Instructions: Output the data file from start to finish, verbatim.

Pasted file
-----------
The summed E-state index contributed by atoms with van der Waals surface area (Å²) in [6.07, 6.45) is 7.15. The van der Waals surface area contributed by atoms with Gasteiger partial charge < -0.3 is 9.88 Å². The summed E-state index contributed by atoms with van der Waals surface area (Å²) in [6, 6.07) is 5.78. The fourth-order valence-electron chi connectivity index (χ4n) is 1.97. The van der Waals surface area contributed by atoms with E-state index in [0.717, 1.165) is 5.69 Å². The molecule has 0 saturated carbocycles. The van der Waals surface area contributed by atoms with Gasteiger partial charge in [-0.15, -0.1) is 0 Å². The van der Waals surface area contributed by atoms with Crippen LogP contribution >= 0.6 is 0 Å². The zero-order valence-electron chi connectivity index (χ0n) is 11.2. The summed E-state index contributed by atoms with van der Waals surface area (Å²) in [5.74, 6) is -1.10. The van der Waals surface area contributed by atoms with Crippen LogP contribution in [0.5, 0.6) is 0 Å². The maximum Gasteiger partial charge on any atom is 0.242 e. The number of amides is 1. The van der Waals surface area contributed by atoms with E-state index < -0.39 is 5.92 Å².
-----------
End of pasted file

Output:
The summed E-state index contributed by atoms with van der Waals surface area (Å²) in [6.07, 6.45) is 7.15. The van der Waals surface area contributed by atoms with Gasteiger partial charge < -0.3 is 9.88 Å². The summed E-state index contributed by atoms with van der Waals surface area (Å²) in [6, 6.07) is 5.78. The fourth-order valence-electron chi connectivity index (χ4n) is 1.97. The van der Waals surface area contributed by atoms with E-state index in [0.717, 1.165) is 5.69 Å². The molecule has 0 saturated carbocycles. The van der Waals surface area contributed by atoms with Gasteiger partial charge in [-0.15, -0.1) is 0 Å². The van der Waals surface area contributed by atoms with Crippen LogP contribution >= 0.6 is 0 Å². The zero-order valence-electron chi connectivity index (χ0n) is 11.2. The summed E-state index contributed by atoms with van der Waals surface area (Å²) in [5.74, 6) is -1.10. The van der Waals surface area contributed by atoms with Crippen LogP contribution in [0.5, 0.6) is 0 Å². The maximum Gasteiger partial charge on any atom is 0.242 e. The number of amides is 1. The van der Waals surface area contributed by atoms with E-state index < -0.39 is 5.92 Å².